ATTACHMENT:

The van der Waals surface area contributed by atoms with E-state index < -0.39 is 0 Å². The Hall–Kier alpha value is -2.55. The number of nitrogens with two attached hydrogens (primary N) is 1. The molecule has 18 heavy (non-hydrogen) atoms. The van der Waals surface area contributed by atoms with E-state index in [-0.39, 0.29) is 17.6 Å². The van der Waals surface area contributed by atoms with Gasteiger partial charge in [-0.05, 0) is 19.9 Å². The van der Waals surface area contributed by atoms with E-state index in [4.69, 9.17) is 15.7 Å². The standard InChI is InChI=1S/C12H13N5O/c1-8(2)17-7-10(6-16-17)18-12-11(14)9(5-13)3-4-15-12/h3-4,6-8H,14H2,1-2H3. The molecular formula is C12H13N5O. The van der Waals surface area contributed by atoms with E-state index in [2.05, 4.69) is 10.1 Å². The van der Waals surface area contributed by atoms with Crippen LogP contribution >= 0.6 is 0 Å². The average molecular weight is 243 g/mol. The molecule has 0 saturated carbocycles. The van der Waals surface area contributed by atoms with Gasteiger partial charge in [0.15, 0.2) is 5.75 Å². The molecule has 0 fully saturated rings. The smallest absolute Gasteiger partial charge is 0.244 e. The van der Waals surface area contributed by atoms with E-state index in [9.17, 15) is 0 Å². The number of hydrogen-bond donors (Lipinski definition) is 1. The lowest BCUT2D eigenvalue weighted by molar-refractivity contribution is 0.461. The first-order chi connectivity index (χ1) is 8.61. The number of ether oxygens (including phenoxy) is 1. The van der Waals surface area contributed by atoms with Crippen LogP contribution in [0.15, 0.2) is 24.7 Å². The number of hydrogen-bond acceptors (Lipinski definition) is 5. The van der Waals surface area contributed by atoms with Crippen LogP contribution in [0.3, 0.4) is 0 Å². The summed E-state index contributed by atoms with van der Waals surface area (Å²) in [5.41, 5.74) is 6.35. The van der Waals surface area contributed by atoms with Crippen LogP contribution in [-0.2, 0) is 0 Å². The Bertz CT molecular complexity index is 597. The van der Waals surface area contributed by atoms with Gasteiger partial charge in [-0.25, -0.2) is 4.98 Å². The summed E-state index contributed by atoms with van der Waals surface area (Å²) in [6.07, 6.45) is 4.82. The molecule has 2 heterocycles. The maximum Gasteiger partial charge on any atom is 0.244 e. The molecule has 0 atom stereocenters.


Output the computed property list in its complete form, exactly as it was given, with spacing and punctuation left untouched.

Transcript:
The van der Waals surface area contributed by atoms with E-state index < -0.39 is 0 Å². The Hall–Kier alpha value is -2.55. The number of nitrogens with two attached hydrogens (primary N) is 1. The molecule has 18 heavy (non-hydrogen) atoms. The van der Waals surface area contributed by atoms with E-state index in [-0.39, 0.29) is 17.6 Å². The van der Waals surface area contributed by atoms with Gasteiger partial charge in [-0.05, 0) is 19.9 Å². The van der Waals surface area contributed by atoms with E-state index in [4.69, 9.17) is 15.7 Å². The standard InChI is InChI=1S/C12H13N5O/c1-8(2)17-7-10(6-16-17)18-12-11(14)9(5-13)3-4-15-12/h3-4,6-8H,14H2,1-2H3. The molecular formula is C12H13N5O. The van der Waals surface area contributed by atoms with E-state index in [2.05, 4.69) is 10.1 Å². The van der Waals surface area contributed by atoms with Crippen LogP contribution >= 0.6 is 0 Å². The average molecular weight is 243 g/mol. The molecule has 0 saturated carbocycles. The van der Waals surface area contributed by atoms with Gasteiger partial charge in [0.15, 0.2) is 5.75 Å². The molecule has 0 fully saturated rings. The smallest absolute Gasteiger partial charge is 0.244 e. The van der Waals surface area contributed by atoms with E-state index in [9.17, 15) is 0 Å². The number of hydrogen-bond donors (Lipinski definition) is 1. The lowest BCUT2D eigenvalue weighted by molar-refractivity contribution is 0.461. The first-order chi connectivity index (χ1) is 8.61. The number of ether oxygens (including phenoxy) is 1. The van der Waals surface area contributed by atoms with Crippen LogP contribution in [0.15, 0.2) is 24.7 Å². The number of hydrogen-bond acceptors (Lipinski definition) is 5. The van der Waals surface area contributed by atoms with Crippen LogP contribution in [0.3, 0.4) is 0 Å². The summed E-state index contributed by atoms with van der Waals surface area (Å²) in [5.41, 5.74) is 6.35. The van der Waals surface area contributed by atoms with Crippen LogP contribution in [-0.2, 0) is 0 Å². The Bertz CT molecular complexity index is 597. The van der Waals surface area contributed by atoms with Gasteiger partial charge in [-0.25, -0.2) is 4.98 Å². The summed E-state index contributed by atoms with van der Waals surface area (Å²) in [6.07, 6.45) is 4.82. The molecule has 2 heterocycles. The maximum Gasteiger partial charge on any atom is 0.244 e. The molecule has 0 atom stereocenters.